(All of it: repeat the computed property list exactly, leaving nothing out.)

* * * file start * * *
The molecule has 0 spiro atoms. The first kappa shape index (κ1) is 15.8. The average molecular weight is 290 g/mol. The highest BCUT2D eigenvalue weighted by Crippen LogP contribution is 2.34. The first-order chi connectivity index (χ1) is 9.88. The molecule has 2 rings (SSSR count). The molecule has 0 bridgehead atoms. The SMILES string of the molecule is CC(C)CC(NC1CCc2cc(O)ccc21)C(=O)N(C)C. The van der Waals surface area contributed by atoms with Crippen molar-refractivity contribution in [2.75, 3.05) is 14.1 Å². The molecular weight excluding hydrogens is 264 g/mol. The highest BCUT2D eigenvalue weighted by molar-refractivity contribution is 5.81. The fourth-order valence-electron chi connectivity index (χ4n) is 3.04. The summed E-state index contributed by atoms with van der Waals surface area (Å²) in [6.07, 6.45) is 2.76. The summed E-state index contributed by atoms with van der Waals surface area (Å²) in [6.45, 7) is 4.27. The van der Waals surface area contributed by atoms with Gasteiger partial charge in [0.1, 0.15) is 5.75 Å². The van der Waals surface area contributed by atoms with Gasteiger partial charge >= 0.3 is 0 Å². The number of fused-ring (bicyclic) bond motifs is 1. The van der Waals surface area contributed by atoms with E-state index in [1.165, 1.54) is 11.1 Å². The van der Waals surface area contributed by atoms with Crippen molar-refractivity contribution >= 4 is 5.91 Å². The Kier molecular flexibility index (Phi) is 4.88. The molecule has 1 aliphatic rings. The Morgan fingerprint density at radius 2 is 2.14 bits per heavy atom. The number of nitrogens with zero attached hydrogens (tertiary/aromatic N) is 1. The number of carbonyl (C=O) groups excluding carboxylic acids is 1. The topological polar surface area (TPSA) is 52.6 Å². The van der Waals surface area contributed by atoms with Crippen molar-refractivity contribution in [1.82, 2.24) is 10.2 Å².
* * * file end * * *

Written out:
The molecule has 0 spiro atoms. The first kappa shape index (κ1) is 15.8. The average molecular weight is 290 g/mol. The highest BCUT2D eigenvalue weighted by Crippen LogP contribution is 2.34. The first-order chi connectivity index (χ1) is 9.88. The molecule has 2 rings (SSSR count). The molecule has 0 bridgehead atoms. The SMILES string of the molecule is CC(C)CC(NC1CCc2cc(O)ccc21)C(=O)N(C)C. The van der Waals surface area contributed by atoms with Crippen molar-refractivity contribution in [2.75, 3.05) is 14.1 Å². The molecular weight excluding hydrogens is 264 g/mol. The highest BCUT2D eigenvalue weighted by molar-refractivity contribution is 5.81. The fourth-order valence-electron chi connectivity index (χ4n) is 3.04. The summed E-state index contributed by atoms with van der Waals surface area (Å²) in [6.07, 6.45) is 2.76. The summed E-state index contributed by atoms with van der Waals surface area (Å²) in [6.45, 7) is 4.27. The van der Waals surface area contributed by atoms with Gasteiger partial charge in [0.1, 0.15) is 5.75 Å². The van der Waals surface area contributed by atoms with Gasteiger partial charge >= 0.3 is 0 Å². The number of fused-ring (bicyclic) bond motifs is 1. The van der Waals surface area contributed by atoms with E-state index in [1.165, 1.54) is 11.1 Å². The van der Waals surface area contributed by atoms with Crippen molar-refractivity contribution >= 4 is 5.91 Å². The Kier molecular flexibility index (Phi) is 4.88. The molecule has 1 aliphatic rings. The Morgan fingerprint density at radius 2 is 2.14 bits per heavy atom. The number of nitrogens with zero attached hydrogens (tertiary/aromatic N) is 1. The number of carbonyl (C=O) groups excluding carboxylic acids is 1. The topological polar surface area (TPSA) is 52.6 Å². The van der Waals surface area contributed by atoms with Crippen molar-refractivity contribution in [1.82, 2.24) is 10.2 Å².